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This story appears in the Sept. 23, 2019, issue of Sports Illustrated.For more great storytelling and in-depth analysis, subscribe to the magazine and get up to 94% off the cover price. Click here for more.

As lunch wraps up, the Cowboys Club, the social space and restaurant in the team’s Frisco, Texas-based headquarters, is humming along in comfortable silence. Transparent fireplaces in the entryway and near the bar flicker, highlighting the dark, hardwood floors. The pillows on the brown and silver custom-made furniture are all fluffed the same way, indented in the center. There’s an aroma of essential oils, and a spa soundtrack plays from ceiling speakers. Olaf Nicolai originals hang on the walls.

Professionals are finishing their meals or tapping on laptops across the long, rectangular dining and meeting space. They’ve paid a membership fee and survived a rigorous application process—candidates must reapply annually—for the right to be here. Not to mention the right to have access to the field below, where the most popular team in professional sports is holding a practice on this Wednesday afternoon.

There are no phone calls allowed in the Cowboys Club. No pictures. No Instagramming a selfie. Players can come in and mingle with members of the Dallas area elite without fear of getting tapped by an autograph seeker in a replica jersey. Some can even formulate and execute their own plans for life after football in the Club, or across the Italian marble foyer, where a handful of businesses keep office space, or even in the team’s war room, which high rollers rent out for their fantasy football drafts.

The Cowboys Club is just one artery of the Star, 510,000 square feet of glass and concrete that sits at the center of a newly developed shopping and entertainment space in Frisco. Depending on which side of the complex you’re looking at, the Star can appear to be the kind of place where you can attend a conference, watch high school football, discuss an investment portfolio or perhaps store gold bullion. It’s where the Cowboys practice, rehabilitate and game-plan, but it’s also a four-star hotel, a health and fitness center, an outdoor party and event venue, a youth sports field and an office space (Keurig and Dr. Pepper are moving in next door, right behind the practice field). The intent of its mastermind, team owner Jerry Jones, is simple if not explicitly stated: To create a self-propelling universe here in North Texas, a football Green Gables built around the Cowboys brand.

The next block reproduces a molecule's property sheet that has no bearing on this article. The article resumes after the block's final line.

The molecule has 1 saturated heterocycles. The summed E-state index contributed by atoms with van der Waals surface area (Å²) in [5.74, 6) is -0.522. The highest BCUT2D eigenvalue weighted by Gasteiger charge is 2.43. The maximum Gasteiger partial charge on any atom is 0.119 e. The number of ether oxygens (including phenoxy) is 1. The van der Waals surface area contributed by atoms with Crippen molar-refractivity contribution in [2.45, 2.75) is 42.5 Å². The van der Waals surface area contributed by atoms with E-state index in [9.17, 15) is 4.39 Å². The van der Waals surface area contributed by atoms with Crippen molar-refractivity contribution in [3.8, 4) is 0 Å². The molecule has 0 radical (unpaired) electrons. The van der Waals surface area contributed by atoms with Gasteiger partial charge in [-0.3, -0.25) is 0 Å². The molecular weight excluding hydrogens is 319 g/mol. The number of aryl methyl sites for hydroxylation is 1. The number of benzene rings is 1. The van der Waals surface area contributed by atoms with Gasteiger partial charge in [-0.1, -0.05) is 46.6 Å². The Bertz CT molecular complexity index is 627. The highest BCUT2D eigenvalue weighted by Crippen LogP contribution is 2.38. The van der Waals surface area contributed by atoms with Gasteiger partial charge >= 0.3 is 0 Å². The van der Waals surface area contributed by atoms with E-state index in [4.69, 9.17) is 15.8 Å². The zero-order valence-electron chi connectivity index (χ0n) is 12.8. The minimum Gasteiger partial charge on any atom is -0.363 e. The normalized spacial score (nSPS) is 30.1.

When the Star isn’t bustling it may seem like excess for the sake of excess, taking on almost an Orwellian dystopia vibe. But when the Cowboys are good—and two weeks into the 2019 season, it appears they are—it takes on a different meaning altogether. Star linebacker Jaylon Smith, who signed a six-year, $68.4 million contract extension last month, takes full advantage of the chance to mingle with business leaders and financial experts: “It’s about access man, it’s all about access. And the Cowboys have expedited that access.”

Starting in early spring, the Cowboys embarked on a spending spree, handing over $180 million in guaranteed money to players, most of whom were already under contract. That’s more than the Jones family paid for the entire franchise in 1989. Smith, defensive end DeMarcus Lawrence (five years, $105 million), right tackle La’El Collins (five years, $50 million) and running back Ezekiel Elliott (six years, $90 million) were all locked down before the season-opening win over the Giants. Still on the Joneses’ to-do list: wide receiver Amari Cooper, cornerback Byron Jones and, most notably, quarterback Dak Prescott.

In a league where the biggest contract at a position doesn’t necessarily go to the best player but the star who made his deal most recently, only two of the Cowboys re-signees (Lawrence and Elliott) topped the league in traditional measures that most use to gauge contracts. Elliott’s back-loaded deal comes with significant risk for a running back. Smith, meanwhile, leapt at the chance to cash in while he still had two years remaining on a particularly restrictive second-round rookie deal, but he did not reset the top of the linebacker market. Collins got a significant percentage of guaranteed money relative to others at his position (70%), but from a team perspective it’s a reasonable deal considering the inflated market for offensive linemen.